Not much has changed for James English or James Vollrath in the multiple years each has spent in the Penn State wrestling program.
English, a fifth-year senior, and Vollrath, a redshirt junior, have approached every wrestling season the same way. Each time either has stepped inside Penn State’s Lorenzo Wrestling Complex, they’ve done so with the intent to improve, challenge for starting spots and eventually chase national championships.
Now, both have opportunities to turn those aspirations into reality.
After successful Southern Scuffle runs in which Vollrath nearly won the 157-pound title and English finished third at 149 pounds, both can expect a full workload indefinitely.
Sign Up and Save
Get six months of free digital access to the Centre Daily Times
Starters Andrew and Dylan Alton are currently serving a suspension after they were cited for their roles in an altercation over the team’s holiday break. Before his team’s practice on Tuesday, Penn State coach Cael Sanderson said the Altons would remain out of competition for a month, dating the suspension from the incident that occured on Dec. 22.
Sanderson indicated the Altons will have to earn their way back into the starting lineup after the suspension ends.
In the meantime, Sanderson has confidence English and Vollrath can handle the Nittany Lions’ upcoming dual-meet slate which includes home duals against Michigan State (Jan. 14), Wisconsin (Jan. 18), No. 17 Nebraska (Jan. 27) and a trip to No. 21 Purdue (Jan. 20).
English, who has missed large stretches of his career with multiple injuries, was granted an additional year of eligibility by the NCAA earlier this month and has routinely displayed an ability to grind throughout his career. He filled in for Andrew Alton when the latter was injured earlier this season and didn’t cause the No. 1 Nittany Lions any hiccups. English went 7-1 (2-0 duals) before the Scuffle. All-in-all English is 43-13 over an injury-plagued career including a 13-2 mark so far this season.
“I’ve gotten in a ton of matches this year, I think I’ve got 15 matches so far. It hasn’t really affected me,” English said of swapping in and out of the lineup. “I’m just coming in with the same attitude every day. My goal is to be a national champ so that’s how I come in and train every day.”
Vollrath has adopted the same outlook. Being a reserve wrestler for much of his three-plus year career in which he’s wrestled in just three dual meets and one Big Ten tournament hasn’t deterred him.
“It’s always frustrating to be the second guy but when I do get the opportunity to come in and help out Penn State, that’s what I’m here for,” Vollrath said. “I could go to other schools and wrestle anywhere else, but I chose to be here because I love Penn State and it’s the best program in the country.”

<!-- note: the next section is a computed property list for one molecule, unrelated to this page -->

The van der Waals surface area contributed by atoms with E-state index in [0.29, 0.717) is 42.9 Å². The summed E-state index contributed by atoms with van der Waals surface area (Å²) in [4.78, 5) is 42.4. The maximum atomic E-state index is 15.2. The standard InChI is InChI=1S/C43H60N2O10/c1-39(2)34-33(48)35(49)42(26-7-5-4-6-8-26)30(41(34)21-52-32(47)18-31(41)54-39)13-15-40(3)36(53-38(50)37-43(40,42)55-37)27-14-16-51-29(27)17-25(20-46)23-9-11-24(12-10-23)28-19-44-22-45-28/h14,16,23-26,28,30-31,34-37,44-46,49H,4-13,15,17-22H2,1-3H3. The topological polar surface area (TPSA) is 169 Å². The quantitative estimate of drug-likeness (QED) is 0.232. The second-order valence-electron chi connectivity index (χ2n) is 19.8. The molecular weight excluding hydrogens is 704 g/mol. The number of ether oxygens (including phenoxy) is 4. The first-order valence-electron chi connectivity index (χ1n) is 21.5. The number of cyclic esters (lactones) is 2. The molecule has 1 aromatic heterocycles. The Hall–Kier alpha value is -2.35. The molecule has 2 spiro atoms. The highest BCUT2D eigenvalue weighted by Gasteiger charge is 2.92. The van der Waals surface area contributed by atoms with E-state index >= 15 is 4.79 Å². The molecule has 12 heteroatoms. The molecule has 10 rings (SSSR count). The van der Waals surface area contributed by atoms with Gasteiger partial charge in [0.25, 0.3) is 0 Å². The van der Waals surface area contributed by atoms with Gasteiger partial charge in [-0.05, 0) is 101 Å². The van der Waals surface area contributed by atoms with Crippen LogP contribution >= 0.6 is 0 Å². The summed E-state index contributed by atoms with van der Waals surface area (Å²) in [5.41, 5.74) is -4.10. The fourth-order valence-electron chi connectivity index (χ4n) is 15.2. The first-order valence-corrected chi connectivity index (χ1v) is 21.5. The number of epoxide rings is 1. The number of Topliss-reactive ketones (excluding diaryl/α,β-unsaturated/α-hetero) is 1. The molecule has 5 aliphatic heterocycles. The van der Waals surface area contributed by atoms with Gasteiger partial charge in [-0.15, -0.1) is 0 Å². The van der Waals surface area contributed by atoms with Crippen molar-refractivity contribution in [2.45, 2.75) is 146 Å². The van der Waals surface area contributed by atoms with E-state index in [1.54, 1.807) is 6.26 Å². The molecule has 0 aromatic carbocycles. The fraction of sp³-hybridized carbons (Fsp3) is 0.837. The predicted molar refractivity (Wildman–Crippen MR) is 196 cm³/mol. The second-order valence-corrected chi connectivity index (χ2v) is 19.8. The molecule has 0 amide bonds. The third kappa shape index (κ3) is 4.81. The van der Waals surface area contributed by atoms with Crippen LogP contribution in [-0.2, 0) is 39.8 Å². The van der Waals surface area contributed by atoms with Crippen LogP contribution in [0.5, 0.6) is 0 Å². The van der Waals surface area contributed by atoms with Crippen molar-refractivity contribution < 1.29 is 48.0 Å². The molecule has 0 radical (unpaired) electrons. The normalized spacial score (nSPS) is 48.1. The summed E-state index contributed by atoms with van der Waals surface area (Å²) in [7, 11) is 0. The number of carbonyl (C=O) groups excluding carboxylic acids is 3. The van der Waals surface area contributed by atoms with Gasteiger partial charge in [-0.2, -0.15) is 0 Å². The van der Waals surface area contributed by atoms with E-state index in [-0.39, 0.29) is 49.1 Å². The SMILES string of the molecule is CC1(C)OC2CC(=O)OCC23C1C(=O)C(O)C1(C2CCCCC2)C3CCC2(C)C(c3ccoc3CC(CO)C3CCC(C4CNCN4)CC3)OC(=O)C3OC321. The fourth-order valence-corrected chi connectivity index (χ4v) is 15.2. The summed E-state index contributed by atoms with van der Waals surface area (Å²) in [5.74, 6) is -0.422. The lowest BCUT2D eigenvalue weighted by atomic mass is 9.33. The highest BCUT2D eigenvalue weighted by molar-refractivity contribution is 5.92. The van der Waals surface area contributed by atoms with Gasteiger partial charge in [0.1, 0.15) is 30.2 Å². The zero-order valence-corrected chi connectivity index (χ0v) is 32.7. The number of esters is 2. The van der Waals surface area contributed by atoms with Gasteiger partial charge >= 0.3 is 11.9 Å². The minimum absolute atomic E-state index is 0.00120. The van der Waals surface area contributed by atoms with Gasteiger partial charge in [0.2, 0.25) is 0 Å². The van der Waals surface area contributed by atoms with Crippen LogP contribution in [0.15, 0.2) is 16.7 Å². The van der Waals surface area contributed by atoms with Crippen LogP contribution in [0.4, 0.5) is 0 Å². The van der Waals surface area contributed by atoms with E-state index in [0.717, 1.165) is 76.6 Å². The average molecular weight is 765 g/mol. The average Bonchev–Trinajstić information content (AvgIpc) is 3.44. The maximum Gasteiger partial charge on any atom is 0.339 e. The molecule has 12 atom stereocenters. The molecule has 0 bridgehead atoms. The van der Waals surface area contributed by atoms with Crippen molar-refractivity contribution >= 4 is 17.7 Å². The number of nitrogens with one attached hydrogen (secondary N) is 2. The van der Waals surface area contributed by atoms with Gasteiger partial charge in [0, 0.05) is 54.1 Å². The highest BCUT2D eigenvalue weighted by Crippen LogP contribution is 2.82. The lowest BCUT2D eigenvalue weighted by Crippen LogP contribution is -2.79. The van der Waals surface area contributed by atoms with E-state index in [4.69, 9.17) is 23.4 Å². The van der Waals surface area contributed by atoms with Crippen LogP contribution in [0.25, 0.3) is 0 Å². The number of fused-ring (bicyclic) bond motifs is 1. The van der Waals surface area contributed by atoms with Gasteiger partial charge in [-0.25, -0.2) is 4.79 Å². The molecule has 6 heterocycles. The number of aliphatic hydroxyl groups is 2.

Sparring with such vaunted wrestlers as the Altons, David Taylor, former Nittany Lion Frank Molinaro and others who enter the practice domain of the two-time defending national champions has helped both English and Vollrath keep their edge.
Neither disappointed at the Scuffle, a tournament regarded as the nation’s toughest next to the NCAA Tournament in March.
English racked up 18.5 team points for the Lions with a pin and four decision wins in which he outscored his opponents 21-7. In his lone loss, English prevented No. 1 Jordan Oliver of Oklahoma State from getting bonus points in a 12-6 decision.
Vollrath, who won the East Stroudsburg Open earlier this saeson, excelled in the 157-pound bracket, scoring 19 team points and making it all the way to the finals with two major decisions and two gritty decision wins. He edged No. 8 Alex Dieringer of Oklahoma State 2-1 in a tiebreak period in the semis.
Vollrath eventually lost to Virginia’s No. 14 Jedd Moore in sudden victory in the finals.
After the Scuffle, assistant coach Casey Cunningham noted their performances as what the coaching staff expected of English and Vollrath. He echoed Sanderson’s confidence in both wrestlers moving forward.
For English, his confidence has always been high at 149 pounds — the weight he’s always competed at since arriving at Penn State. Vollrath on the other hand has had some adjusting to do this season. He began his career in Happy Valley at 157 but moved up to 165 pounds toward the end of the 2010-11 season. Last season Vollrath wrestled 16 bouts at 157 pounds.
“I was struggling early in the year but now my weight is where I want it to be and I’m starting to feel better,” Vollrath said of his weight-cutting process. “My conditioning is starting to come around. So I feel pretty good.”
While English and Vollrath handle dual duties for Penn State over the next month, the Altons will continue to work out with the team. They cannot compete unless they do so on their own in open tournaments, unattached and at their own expenses.
The twin brothers did travel with the team to Chattanooga and were able to watch their teammates win their third straight Southern Scuffle crown.
“It was hard watching. You always want to be out there wrestling and competing,” Dylan Alton said. “Overall, I was proud of my teammates and they wrestled real well and came out on top.”
After returning from Chattanooga, the Altons entered the Franklin and Marshall Open and easily won titles at 149 and 157.
Whether or not either will be able to work their way back into the lineup could depend on multiple factors as the second half of the season unfolds. English said he expects to wrestle-off with Andrew Alton when the suspension is lifted.
“That’s all up to Coach Cael,” Dylan Alton said. “It’s all in his hands.”